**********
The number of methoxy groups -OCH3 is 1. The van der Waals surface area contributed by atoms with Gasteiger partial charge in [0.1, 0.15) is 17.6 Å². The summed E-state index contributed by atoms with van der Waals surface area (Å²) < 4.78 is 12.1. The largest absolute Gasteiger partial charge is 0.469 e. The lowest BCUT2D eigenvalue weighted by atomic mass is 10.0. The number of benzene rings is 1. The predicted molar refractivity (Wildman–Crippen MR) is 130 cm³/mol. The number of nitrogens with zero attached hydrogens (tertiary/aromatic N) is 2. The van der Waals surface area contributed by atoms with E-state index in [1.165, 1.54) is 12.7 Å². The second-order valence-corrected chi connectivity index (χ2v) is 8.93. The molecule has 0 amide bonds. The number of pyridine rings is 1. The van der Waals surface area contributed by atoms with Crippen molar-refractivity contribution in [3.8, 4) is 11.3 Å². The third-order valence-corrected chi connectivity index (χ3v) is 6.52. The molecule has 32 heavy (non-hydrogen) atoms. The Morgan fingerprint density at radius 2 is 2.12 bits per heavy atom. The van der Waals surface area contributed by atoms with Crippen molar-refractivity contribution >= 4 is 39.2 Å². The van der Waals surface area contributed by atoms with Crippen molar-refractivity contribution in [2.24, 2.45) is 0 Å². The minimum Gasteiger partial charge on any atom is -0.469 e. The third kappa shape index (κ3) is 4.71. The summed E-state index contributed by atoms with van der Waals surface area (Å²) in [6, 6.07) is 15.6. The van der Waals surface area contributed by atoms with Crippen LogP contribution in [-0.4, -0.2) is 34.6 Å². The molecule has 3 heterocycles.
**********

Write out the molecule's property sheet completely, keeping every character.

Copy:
The number of methoxy groups -OCH3 is 1. The van der Waals surface area contributed by atoms with Gasteiger partial charge in [0.1, 0.15) is 17.6 Å². The summed E-state index contributed by atoms with van der Waals surface area (Å²) < 4.78 is 12.1. The largest absolute Gasteiger partial charge is 0.469 e. The lowest BCUT2D eigenvalue weighted by atomic mass is 10.0. The number of benzene rings is 1. The predicted molar refractivity (Wildman–Crippen MR) is 130 cm³/mol. The number of nitrogens with zero attached hydrogens (tertiary/aromatic N) is 2. The van der Waals surface area contributed by atoms with E-state index in [1.165, 1.54) is 12.7 Å². The second-order valence-corrected chi connectivity index (χ2v) is 8.93. The molecule has 0 amide bonds. The number of pyridine rings is 1. The van der Waals surface area contributed by atoms with Crippen molar-refractivity contribution in [3.8, 4) is 11.3 Å². The third-order valence-corrected chi connectivity index (χ3v) is 6.52. The molecule has 32 heavy (non-hydrogen) atoms. The Morgan fingerprint density at radius 2 is 2.12 bits per heavy atom. The van der Waals surface area contributed by atoms with Crippen molar-refractivity contribution >= 4 is 39.2 Å². The van der Waals surface area contributed by atoms with Crippen molar-refractivity contribution in [2.24, 2.45) is 0 Å². The minimum Gasteiger partial charge on any atom is -0.469 e. The third kappa shape index (κ3) is 4.71. The summed E-state index contributed by atoms with van der Waals surface area (Å²) in [6, 6.07) is 15.6. The van der Waals surface area contributed by atoms with Crippen LogP contribution in [-0.4, -0.2) is 34.6 Å². The molecule has 3 heterocycles.